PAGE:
She really believes that? He looked at the wide cracks in the ceiling. For the life of him, he could only recall one time his best friend spoke of a home for his heart, and that was to confide that he doubted a woman would stand for his need of adventure—and that had been when Chad and Becca courted.
“Styne,” she said with a squeak in her voice. “We’ve been walking all night. We’re not going to make it.”
“You don’t know that. We will make it. And we’ll get back to Mother and Father in time.”
“I’m running down. I need service. If I feel this bad, Father had to have given in to sleep like Mother by now.” She leaned against the rough sediment.
Styne dragged his dust-coated hand down his face to disperse the thought and refocused. “Becca, you’re just tired from the walk.”
“I’m not a child, Styne!” The exertion from the exclamation seemed to dishearten her deeper. “I know what it feels like to need a vitality feed. And I know what happens when you don’t get it.”
Drawing a steady breath, Styne turned to her. “I know this looks bad. But, Chad’s on his way. He’ll have a server and we’ll get to Mother and Father. Don’t give up.”
Tears welled in her eyes as she looked at him. “It’s too late, Styne. You know it is.”
He swallowed hard and stared back at her shimmering blue eyes. The light from the crystal accentuated her dim hope. “We need to keep moving. I won’t let you give up.”
She caught her breath as he grabbed her hand and set a faster stride. She was right. He knew it. But he couldn’t allow himself to think it.
Styne tried to ignore the sound as Becca took another labored breath. He struggled to maintain control of his own as his constricted airways dried. Sucking in air, he held it to expand his lungs. Fatigue washed over him, and the woven torch handle slid from his sweaty hand. Pausing, he pressed his thumb and forefinger to his lids to clear his hazed vision.
His head swam as he bent to pick up the torch and it rolled from his fingers. Licking his lips, he glanced at Becca. Straggled hair netted her face, casting shadows over her closed eyes. She sank to her knees.
Styne scrambled to her side. “I only stopped for a moment. Get up. We have to keep going.”
“I can’t, Styne.” A weak sob left her lips. “My legs won’t let me.”
“I’ll carry you.”
“Just let me rest. Only for a while.”
“Resting won’t help. You know that. You stop, and you won’t get back up.”
She shook her head, jaw slack. Her posture wilted, and she slumped to the ground.
“No!” He wrapped his arm around her waist and tugged. “Stand up, Becca. We’ve got to keep going.”
Weakness pulsed through him, and he doubled over, releasing his hold. Fear boiled in his gut. Exasperation burned beneath his skin. Dragging his hands down his face, he stumbled into a turn. “Where are you, Chad?” he bellowed. “We need you now!”
With a growl, he threw his palm to the catacomb wall. Crystalline in the rock flashed white. In a wave, light netted over the tunnel as every crystal formation ignited. Encircling the arch, it surged down the path, leaving a soft glow in its wake.
He glanced at his sister. In her state, the pulse of light had gone unnoticed. Adrenaline spent, he sighed. Hiding his ability to make crystalline glow seemed a petty act at this point. How many years had he fretted over the reaction it might bring? Sickened by the thought, he glowered. Slumping at her side, he raked his fingers through his sweat-drenched hair. It plastered to his scalp.
Chad’s on his way.
He had to believe.
“Stay with me, Becca. Don’t go to sleep.” Styne leaned on his elbow and lifted her head to cradle it in his hands. The light enhanced her pallid features and the dryness of her lips. The veins in her slender neck looked too thick and revealed her heavy heartbeat. He brushed his thumbs over her lashes to open her eyes. Their blue hue appeared briefly before her lids closed again. “Chad will be here anytime. Just don’t go to sleep.”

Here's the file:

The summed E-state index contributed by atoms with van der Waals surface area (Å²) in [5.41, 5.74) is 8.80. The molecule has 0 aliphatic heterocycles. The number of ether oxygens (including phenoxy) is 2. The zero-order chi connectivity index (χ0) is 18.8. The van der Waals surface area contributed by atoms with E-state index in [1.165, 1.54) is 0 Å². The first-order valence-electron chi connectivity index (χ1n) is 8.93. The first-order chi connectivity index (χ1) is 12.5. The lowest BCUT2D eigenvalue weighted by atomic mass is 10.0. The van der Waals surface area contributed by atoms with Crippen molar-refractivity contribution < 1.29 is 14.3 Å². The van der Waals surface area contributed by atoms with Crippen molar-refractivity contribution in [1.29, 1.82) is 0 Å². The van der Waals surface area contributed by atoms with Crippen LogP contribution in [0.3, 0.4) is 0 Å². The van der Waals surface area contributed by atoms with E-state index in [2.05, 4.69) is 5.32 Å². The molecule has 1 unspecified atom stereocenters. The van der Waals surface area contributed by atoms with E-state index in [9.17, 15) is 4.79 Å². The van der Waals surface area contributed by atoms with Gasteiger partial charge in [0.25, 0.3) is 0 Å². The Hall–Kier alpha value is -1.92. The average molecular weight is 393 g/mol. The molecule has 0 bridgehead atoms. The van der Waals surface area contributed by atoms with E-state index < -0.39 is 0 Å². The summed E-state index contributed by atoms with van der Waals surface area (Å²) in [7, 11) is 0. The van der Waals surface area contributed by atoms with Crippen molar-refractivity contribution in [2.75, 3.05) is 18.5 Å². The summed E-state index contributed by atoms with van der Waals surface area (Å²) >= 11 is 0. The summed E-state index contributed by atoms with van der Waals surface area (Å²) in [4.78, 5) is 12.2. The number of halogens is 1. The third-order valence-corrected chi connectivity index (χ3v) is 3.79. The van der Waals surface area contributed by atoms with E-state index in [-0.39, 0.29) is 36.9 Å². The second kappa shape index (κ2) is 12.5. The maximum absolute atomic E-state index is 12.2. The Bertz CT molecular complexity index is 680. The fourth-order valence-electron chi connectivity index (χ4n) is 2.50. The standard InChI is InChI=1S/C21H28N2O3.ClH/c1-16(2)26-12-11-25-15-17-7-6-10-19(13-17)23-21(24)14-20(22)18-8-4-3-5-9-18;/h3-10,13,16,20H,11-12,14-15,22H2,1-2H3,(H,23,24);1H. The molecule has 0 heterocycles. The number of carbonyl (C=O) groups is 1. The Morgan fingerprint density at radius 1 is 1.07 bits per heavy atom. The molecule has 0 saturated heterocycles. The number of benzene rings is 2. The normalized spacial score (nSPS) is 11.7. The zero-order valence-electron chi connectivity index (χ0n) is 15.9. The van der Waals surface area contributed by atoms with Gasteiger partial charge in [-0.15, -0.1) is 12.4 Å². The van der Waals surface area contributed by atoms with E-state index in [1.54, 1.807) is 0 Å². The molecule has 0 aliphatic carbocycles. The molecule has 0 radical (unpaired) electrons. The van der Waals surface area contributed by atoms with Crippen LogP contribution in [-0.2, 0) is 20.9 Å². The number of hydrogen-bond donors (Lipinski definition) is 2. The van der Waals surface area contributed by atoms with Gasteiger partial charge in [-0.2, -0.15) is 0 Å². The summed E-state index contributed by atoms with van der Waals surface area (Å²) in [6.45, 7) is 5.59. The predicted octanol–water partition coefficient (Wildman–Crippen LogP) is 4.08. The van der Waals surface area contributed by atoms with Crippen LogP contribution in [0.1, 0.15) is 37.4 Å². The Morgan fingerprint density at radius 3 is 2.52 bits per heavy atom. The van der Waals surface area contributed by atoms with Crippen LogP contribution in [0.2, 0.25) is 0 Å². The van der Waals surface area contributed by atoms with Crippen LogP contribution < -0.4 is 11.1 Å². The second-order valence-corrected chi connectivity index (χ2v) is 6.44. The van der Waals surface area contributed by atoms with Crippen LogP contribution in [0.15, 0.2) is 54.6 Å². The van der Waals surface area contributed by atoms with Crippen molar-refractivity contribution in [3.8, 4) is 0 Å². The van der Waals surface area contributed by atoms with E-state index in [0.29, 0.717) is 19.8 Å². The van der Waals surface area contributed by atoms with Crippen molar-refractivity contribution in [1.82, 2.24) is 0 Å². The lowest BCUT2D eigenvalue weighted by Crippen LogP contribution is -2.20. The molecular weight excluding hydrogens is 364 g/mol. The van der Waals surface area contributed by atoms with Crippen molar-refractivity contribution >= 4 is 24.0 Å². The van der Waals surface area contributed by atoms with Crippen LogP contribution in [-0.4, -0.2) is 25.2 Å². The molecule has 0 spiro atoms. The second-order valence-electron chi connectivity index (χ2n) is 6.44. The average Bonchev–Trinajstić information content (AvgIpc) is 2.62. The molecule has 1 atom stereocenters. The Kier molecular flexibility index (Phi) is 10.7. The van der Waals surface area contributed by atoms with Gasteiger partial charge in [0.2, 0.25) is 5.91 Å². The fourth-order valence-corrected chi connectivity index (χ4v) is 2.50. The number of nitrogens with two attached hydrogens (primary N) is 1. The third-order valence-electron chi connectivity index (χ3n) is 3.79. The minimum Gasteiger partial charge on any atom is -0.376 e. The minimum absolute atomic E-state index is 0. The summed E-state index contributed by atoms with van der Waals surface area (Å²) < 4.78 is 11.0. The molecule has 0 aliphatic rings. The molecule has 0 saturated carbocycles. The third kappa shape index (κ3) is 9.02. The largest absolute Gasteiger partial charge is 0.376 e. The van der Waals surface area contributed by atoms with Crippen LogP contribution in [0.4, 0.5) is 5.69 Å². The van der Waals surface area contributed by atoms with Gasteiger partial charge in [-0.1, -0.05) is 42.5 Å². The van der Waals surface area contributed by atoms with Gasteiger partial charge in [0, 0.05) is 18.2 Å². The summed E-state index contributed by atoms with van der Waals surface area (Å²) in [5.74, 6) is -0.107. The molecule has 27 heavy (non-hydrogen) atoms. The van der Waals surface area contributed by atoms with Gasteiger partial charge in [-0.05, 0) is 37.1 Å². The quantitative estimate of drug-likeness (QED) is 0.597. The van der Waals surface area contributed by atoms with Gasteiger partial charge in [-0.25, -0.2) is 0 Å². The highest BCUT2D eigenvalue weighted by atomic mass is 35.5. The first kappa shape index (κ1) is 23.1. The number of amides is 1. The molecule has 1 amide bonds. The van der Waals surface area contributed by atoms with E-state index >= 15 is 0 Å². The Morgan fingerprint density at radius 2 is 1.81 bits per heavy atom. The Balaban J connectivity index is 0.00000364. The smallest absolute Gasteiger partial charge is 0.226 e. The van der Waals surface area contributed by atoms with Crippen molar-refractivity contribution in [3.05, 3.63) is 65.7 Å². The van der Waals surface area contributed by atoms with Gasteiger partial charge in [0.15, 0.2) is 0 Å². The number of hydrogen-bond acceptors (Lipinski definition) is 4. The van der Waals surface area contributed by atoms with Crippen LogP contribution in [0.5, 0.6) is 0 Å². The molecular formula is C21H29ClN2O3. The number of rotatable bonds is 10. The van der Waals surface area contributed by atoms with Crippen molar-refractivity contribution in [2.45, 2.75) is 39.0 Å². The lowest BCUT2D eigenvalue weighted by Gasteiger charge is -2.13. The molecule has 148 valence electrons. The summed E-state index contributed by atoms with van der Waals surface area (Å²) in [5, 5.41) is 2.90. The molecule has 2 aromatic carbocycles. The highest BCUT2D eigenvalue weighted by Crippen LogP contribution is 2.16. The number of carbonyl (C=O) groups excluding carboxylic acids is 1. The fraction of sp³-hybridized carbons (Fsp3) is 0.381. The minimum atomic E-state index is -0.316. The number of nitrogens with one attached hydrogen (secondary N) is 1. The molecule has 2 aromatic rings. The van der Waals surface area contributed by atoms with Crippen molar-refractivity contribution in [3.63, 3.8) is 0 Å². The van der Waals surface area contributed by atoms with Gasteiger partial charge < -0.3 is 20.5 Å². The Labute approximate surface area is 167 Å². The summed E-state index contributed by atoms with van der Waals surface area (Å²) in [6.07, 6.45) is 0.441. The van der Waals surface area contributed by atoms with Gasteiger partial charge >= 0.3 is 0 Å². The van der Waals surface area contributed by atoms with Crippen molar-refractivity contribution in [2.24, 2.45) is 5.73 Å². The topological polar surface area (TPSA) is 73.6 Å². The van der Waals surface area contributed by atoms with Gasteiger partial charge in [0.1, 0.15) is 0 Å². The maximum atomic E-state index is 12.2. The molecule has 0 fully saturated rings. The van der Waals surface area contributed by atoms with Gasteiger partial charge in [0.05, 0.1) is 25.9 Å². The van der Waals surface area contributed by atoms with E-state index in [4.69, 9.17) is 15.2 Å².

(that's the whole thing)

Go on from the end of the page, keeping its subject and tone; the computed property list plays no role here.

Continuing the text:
The feeble whisper relayed more than the words. It was barely a breath, and the thought of losing her shot through him. He watched as her conviction faded further. Her face stilled.
Distant droplets echoed alongside the heavy pulse in his head, amplifying the distance to the City of Aumelan. Nourishment and life wound their way within the waters throughout the World Beneath the Rock. A scowl squelched his face at the thought. What good is it to us?
He reached into his pocket for the only means of life he carried and ran his thumb over the rounded side of the small summoner. The Talit. It seemed to mock him, the black satin finish shining in stark contrast to the rugged environment. His index nail dipped into the tiny hole on the end, and he aimlessly slid it around in his palm to do the same on the opposite side. He rolled it over. The shallow button on its face called to him to try, though logic told him it was useless. He pushed it anyway. Nothing. There was no one to offer the gift of sustaining life, no one to serve them. An exasperated sigh punched from his lips as he pressed it to his forehead to receive added strength from the smooth surface. The gesture was fruitless.
He looked at the petite form of his sister. Nineteen was far too young to die. For that matter, sixteen was no better. But he’d trade his life for hers if he could. His heart hammered the reality of the situation.
It’s too late.
His parents had no chance and Becca was dying.
Why didn’t I warn them sooner? How could I have been so…
A wave of nausea flooded him, causing his arms and legs to throb. Numbness seeped through his limbs and strummed the hairs to nettle his arms. Grit seemed to force its way through his veins and burn a path to his skull. He eased his head to the side for relief as a groan rode his breath.
Styne’s mind hazed, and he sank to the ground at Becca’s side. His body weighed heavy on his lungs. He forced short pants as his heart thumped a sick rhythm.
How could I do this? I’ve killed my family. I’ve…His breath hitched. “Becca…please don’t…go to sleep.”
No answer came.
Guilt heated his breast. Emptiness filled his soul. Tears brimmed his eyes, and as the weight of his brows drove them closed, droplets seeped from his lids.